While most chores don’t require you to complete them daily, they are still essential to tackle every week. You can schedule these chores for completion in a single day, or you can divide them over each day in the week, so you don’t have to waste an entire day cleaning.


  • Wash the bath mats, towels, and washcloths
  • Clean the toilets, bathtubs, showers, and sinks
  • Dust the light fixtures
  • Empty the trash
  • Vacuum and mop floors
  • Wipe mirrors.


  • Wash sheets and pillowcases
  • Dust surfaces
  • Empty Trash
  • Vacuum floors
  • Dust surfaces
  • Vacuum upholstery and floor
  • Get rid of expired food
  • Dust light fixtures
  • Clean the sink drain
  • Wipe down surfaces, including the countertops, sink, appliances, and cabinet doors
  • Wipe down the inside of the oven, microwave, and toaster oven
  • Clean the inside and outside of trash can and recycling bin
  • Vacuum and mop the floor
  • Get rid of clutter from the coffee table and side tables
  • Dust all surfaces and objects
  • Vacuum upholstery and floor

These are the things that you can afford to neglect during the daily and weekly chores but should be taken care of about once a month. These chores will take a bit longer to accomplish and would be best tackled on the weekend.

  • Scrub grout
  • Wipe insides of medicine cabinet and drawers
  • Wipe down the surroundings of the tub and shower
  • Get rid of food from the freezer that has expired
  • Wash ventilation hood filters
  • Learn how to clean refrigerator coils and tackle this task each month
  • Vacuum the fireplace screen and clean the glass front.
  • Buff wood floors, waxed stone, concrete, and masonry
  • Dust portable and ceiling fans
  • Flush drains with boiling water, vinegar, and baking soda
  • Vacuum window treatments, moldings, and windowsills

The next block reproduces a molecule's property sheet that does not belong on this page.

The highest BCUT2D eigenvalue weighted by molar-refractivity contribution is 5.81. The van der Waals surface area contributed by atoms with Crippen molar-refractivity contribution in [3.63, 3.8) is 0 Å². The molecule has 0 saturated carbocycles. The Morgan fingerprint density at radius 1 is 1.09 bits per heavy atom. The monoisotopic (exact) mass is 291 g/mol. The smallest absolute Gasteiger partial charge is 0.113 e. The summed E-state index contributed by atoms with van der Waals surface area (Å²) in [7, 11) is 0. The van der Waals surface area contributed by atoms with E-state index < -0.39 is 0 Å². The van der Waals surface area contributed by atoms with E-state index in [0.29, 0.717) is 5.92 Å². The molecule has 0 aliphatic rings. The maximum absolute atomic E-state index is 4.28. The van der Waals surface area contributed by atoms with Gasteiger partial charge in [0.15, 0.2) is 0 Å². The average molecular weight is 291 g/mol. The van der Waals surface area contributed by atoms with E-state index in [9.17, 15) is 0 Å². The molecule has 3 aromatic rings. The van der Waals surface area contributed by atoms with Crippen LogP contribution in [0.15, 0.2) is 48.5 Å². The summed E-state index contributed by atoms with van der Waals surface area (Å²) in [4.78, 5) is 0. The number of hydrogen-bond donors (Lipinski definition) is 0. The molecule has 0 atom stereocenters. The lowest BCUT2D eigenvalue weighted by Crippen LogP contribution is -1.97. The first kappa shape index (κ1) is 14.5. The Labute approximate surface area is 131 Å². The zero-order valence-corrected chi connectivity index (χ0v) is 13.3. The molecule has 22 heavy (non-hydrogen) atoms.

• Clean the interior and exterior of doors and trim
  • Wipe down switch plates

The cleaning chores that you do a couple of times a year are essential but are often the most forgotten parts of home organization and maintenance. While these chores only need our attention a couple of times a year, they are also vital for maintaining and cleaning the house.

The first time during the year that you should do a deep cleaning of your home is spring cleaning time. This is the time when you should gather items to be donated and get rid of anything you no longer want or need.

  • Wash pillows
  • Turn the mattresses
  • Vacuum the mattresses, box springs, and bed frames
  • Clean hanging pot rack
  • Clean the oven
  • Organize the pantry
  • Replace the baking soda in the freezer and refrigerator
  • Clean the insides of the cabinets
  • Wipe down the kitchen ceiling
  • Clean the inside of the refrigerator

Laundry Room

  • Clean the insides of the washer and dryer
  • Clean out the dryer vent

Throughout the House

  • Wipe down baseboards and moldings
  • Clean the window screens
  • Clean the gutters
  • Shampoo the carpet

Keeping your entire house clean can be a pain, but it’s essential if you want to live in a fresh and clean home. While cleaning isn’t a chore that anyone wants to do, you can follow a simple cleaning schedule and have the tasks completed in no time.

We hope you enjoyed learning about how to clean your house quickly and effectively with easy house cleaning checklists. If you found our house cleaning schedules useful, please feel free to pass the house cleaning checklists on to your friends.

>> Download and print our free PDF house cleaning checklist here


Leave a Reply

Your email address will not be published. Required fields are marked *

Related Post